Brandon Cunningham is the Senior Director of EMR Integration at SOC Telemed (SOC). After serving in the United States Air Force, and earning his Masters in Information Technology Concentration in Software Engineering from University of Maryland University College, Brandon founded a consulting company focused on healthcare IT. He has worked to integrate healthcare systems in a variety of organizations, including Johns Hopkins Hospital and Evolent Health. He explains how he helps our clients integrate our telemedicine platform, Telemed IQ, with their EMR systems to streamline workflows for improved patient care.
What is EMR Integration?
Most hospitals have one or more Electronic Medical Record (EMR) platforms that they use as digital patient records. These platforms allow them to communicate and coordinate patient care among a healthcare team. It is embedded in their workflows and includes Computerized Physician Order Entry (CPOE) to order labs, drugs, procedures, radiology—everything. EMR Integration means your system can talk and exchange information with the EMR platforms at the hospital.
Clients want to be able to order a telemedicine consult just like they order everything else. With integration, we are just another option on their EMR menu, so it is seamless to their workflow.
How does EMR integration with a telemedicine platform work?
Once the hospital orders the consult, an amazing amount of stuff happens in the back end. We use FHIR (Fast Healthcare Interoperability Resources) to take information securely from their system, and put it securely into ours. Our Telemed IQ telemedicine platform analyzes acuity and priority and has algorithms in the background to put the patient into the queue for a consult. The physician gets notified on their mobile, desktop or other device that they have a consult and they get on video with the patient. Literally within minutes.
After the consult, notes are sent electronically back to the hospital’s system, again using FHIR. The notes then shows up in the patient’s chart in the hospital EMR.
The clients work in their system, and we work in ours. This helps in increasing speed and reliability. It reduces the issues involved with faxing (getting the fax, scanning it into the system, matching it with the patient, etc.) We are doing everything in seconds electronically which saves time and reduces paperwork.
Is it a lot of work for the hospital to get EMR integration implemented?
We have an SOC implementation guide for each approved EMR that we provide clients to use, so they don’t need to reinvent the wheel. We consult with their IT teams to match the specification with their systems and conduct testing. We spend a lot of time in online and face-to-face meetings with our client’s IT teams. Hospitals can have multiple EMRs which don’t talk to each other and can add more time to implementation. Our clients love the results because it improves coordination of care within their own facility.
We started with a very successful pilot program. We have now implemented EMR integration with multiple clients with the two largest EMR vendors, Epic and Cerner. Now that the functionality is built, we can go live in 30, 60, 90 days, depending on the aggressiveness of the client and what resources they have available to them.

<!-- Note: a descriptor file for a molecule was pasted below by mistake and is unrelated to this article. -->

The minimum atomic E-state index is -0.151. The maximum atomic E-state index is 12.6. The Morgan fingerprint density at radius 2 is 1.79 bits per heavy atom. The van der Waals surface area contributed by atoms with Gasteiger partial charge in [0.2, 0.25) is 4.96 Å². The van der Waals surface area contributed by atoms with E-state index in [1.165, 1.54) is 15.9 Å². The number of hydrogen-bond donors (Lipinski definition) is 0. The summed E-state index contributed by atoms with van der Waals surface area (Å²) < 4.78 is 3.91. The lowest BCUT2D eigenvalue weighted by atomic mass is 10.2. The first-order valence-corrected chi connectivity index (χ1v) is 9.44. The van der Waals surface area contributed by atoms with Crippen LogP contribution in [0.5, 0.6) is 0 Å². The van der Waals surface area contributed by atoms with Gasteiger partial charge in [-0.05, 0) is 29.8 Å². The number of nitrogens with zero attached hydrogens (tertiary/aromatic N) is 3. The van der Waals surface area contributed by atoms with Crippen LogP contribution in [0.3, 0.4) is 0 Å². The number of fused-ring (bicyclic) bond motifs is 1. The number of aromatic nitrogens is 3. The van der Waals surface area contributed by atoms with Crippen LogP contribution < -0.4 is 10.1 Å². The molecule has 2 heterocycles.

What is the biggest lesson you have learned with EMR integration?
Becoming agile in the tech space is critical for success. Being able to adapt to changes for the things that come out of nowhere. You think things are all in order; then a workflow presents itself and you have to come up with solutions. Our team and the hospital team have to work together. Sometimes the hospital does not have in-house resources and we have to work with consultants that are located in multiple time zones, which adds to the complexity. Each hospital is unique in their staffing, their approach, and their resources. But, we have to make it work.
How did you get involved with EMR integration?
I spent over five years at Johns Hopkins helping with various interfaces and EMR integration projects with platforms like Meditech and Epic. After that, at Evolent Health, a population health company, I worked on integrations and helped build a platform for value-based care. This integration experience helps me understand the client’s needs, and what they need to accomplish for future implementations.
Why did you start working at SOC?
The attraction for me was being able to work with a dedicated team to build everything from scratch. I got to be a part of every aspect of our telemedicine platform: touch screen carts, DICOM imaging platform, secure messaging, seamless video conferencing, and EMR integration. There is so much more that goes into a telemedicine consult than getting a provider on screen with the patients.
Why do you enjoy working at SOC?
I like the creativity and possibility to build something no one else has built. It is a game changer for me. I’m part of the future of healthcare—who doesn’t want to be part of that?
What do you like to do when you aren’t building technology for SOC?
I actually love engineering projects, developing code and making apps for around the house, like garage door openers. My first computer was a Commodore 64, when I was 10. My Dad had a used car business and got the computer in trade for a car. I’ve been at it ever since.
Brandon has a Commercial Multi-Engine Instrument FAA Pilot license, and is a Reservist with the United States Air Force. Brandon is one of several veterans at SOC Telemed. We have a special interest in hiring returning war veterans, disabled veterans and other military personnel currently transitioning to the private sector who wish to explore telemedicine careers.
If you are interested in learning more about how SOC Telemed works with our client partners to implement EMR integration, please contact us.